The only flight controls we see are an array of stay-state toggle switches (see the lower right hand of the image above) and banks of lights. It’s a terrifying thought that anyone would have to fly a spaceship with binary controls, but we have some evidence that there’s analog controls, when Luke moves his arms after the Falcon fires shots across his bow.
Unfortunately we never get a clear view of the full breadth of the cockpit, so it’s really hard to do a proper analysis. Ships in the Holiday Special appear to be based on scenes from A New Hope, but we don’t see the inside of a Y-Wing in that movie. It seems to be inspired by the Falcon. Take a look at the upper right hand corner of the image below.
Luke, Chewie, the comms officer aboard the Revenge, and this orange lizard/cat thing wear similar headsets in the short. Each consists of headphones with a coronal headband and a microphone on a boom that holds it in front of their mouths.
The only time we see something resembling a control, Luke attempts to report back to the Rebel base. To do so, he uses his right hand to pinch (or hold?) the microphone as he says, “This is Y4 to base.” Then he releases the mic and continues, “He’s heading straight for a moon in…the Panna system.”Continue reading →
After ditching Chewie, Boba Fett heads to a public video phone to make a quick report to his boss who turns out to be…Darth Vader (this was a time long before the Expanded Universe/Legends, so there was really only one villain to choose from).
To make the call, he approaches an alcove off an alley. The alcove has a screen with an orange bezel, and a small panel below it with a 12-key number panel to the left, a speaker, and a vertical slot. Below that is a set of three phone books. For our young readers, phone books are an ancient technology in which telephone numbers were printed in massive books, and copies kept at every public phone for reference by a caller.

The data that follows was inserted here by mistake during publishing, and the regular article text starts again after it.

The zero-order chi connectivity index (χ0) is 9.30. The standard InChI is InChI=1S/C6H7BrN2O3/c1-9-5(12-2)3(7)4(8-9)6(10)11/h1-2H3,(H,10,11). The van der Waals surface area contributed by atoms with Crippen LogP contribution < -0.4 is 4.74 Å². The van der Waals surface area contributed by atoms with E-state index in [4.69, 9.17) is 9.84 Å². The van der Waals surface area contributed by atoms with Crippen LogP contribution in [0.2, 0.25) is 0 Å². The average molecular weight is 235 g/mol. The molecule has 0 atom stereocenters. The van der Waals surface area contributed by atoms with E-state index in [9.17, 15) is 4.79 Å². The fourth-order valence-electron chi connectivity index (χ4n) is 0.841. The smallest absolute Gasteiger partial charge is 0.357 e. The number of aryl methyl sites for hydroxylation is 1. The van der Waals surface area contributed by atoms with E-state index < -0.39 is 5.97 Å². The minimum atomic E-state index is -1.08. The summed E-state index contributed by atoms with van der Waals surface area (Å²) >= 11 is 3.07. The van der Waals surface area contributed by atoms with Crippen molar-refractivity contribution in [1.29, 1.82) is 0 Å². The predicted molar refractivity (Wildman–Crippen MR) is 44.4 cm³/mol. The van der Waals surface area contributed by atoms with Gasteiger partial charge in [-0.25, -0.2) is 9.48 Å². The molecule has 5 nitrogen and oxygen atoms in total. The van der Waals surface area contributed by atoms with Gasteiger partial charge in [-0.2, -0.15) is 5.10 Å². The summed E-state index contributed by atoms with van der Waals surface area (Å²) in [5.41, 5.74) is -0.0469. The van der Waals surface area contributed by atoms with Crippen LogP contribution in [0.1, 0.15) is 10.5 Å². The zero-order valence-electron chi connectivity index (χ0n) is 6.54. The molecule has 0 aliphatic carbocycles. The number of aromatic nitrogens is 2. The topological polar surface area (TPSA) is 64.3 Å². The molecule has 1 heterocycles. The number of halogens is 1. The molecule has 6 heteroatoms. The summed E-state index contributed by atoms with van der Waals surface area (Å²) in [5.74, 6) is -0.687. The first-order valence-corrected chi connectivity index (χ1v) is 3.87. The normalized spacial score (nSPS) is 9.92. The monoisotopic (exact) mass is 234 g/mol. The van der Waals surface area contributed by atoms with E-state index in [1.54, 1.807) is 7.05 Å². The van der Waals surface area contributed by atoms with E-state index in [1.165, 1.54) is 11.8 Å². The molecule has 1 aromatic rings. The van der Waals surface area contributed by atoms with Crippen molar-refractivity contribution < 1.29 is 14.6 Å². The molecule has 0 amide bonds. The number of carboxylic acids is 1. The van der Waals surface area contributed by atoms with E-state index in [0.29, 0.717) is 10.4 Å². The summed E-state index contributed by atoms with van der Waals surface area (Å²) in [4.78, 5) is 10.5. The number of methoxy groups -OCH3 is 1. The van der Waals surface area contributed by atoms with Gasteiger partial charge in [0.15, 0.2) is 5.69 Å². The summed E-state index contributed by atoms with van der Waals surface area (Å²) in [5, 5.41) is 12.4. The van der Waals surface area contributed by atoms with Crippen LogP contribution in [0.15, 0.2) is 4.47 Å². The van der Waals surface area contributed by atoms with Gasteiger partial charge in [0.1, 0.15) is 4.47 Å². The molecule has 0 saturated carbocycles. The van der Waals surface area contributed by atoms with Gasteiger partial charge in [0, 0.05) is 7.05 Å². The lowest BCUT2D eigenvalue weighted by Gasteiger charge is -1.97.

There is one last interface in The Faithful Wookiee we see in use. It’s one of those small interfaces, barely seen, but that invites lots of consideration. In the story, Boba and Chewie have returned to the Falcon and administered to Luke and Han the cure to the talisman virus. Relieved, Luke (who assigns loyalty like a puppy at a preschool) says,
“Boba, you’re a hero and a faithful friend.[He isn’t. —Editor]You must come back with us. [He won’t.] What’s the matter with R2?”
C3PO says,“I’m afraid sir, it’s because you said Boba is a faithful friend and faithful ally.[He didn’t.]That simply does not feed properly into R2’s information banks.”
Luke asks, “What are you talking about?”
“We intercepted a message between Boba and Darth Vader, sir. Boba Fett is Darth Vader’s right-hand man. I’m afraid this whole adventure has been an Imperial plot.”
Luke gapes towards Boba, who has his blaster drawn and is backing up into an alcove with an escape hatch. Boba glances at a box on the wall, slides some control sideways, and a hatch opens in the ceiling. He says, deadpan, “We’ll meet again…friend,” before touching some control on his belt that sends him flying into the clear green sky, leaving behind a trail of smoke.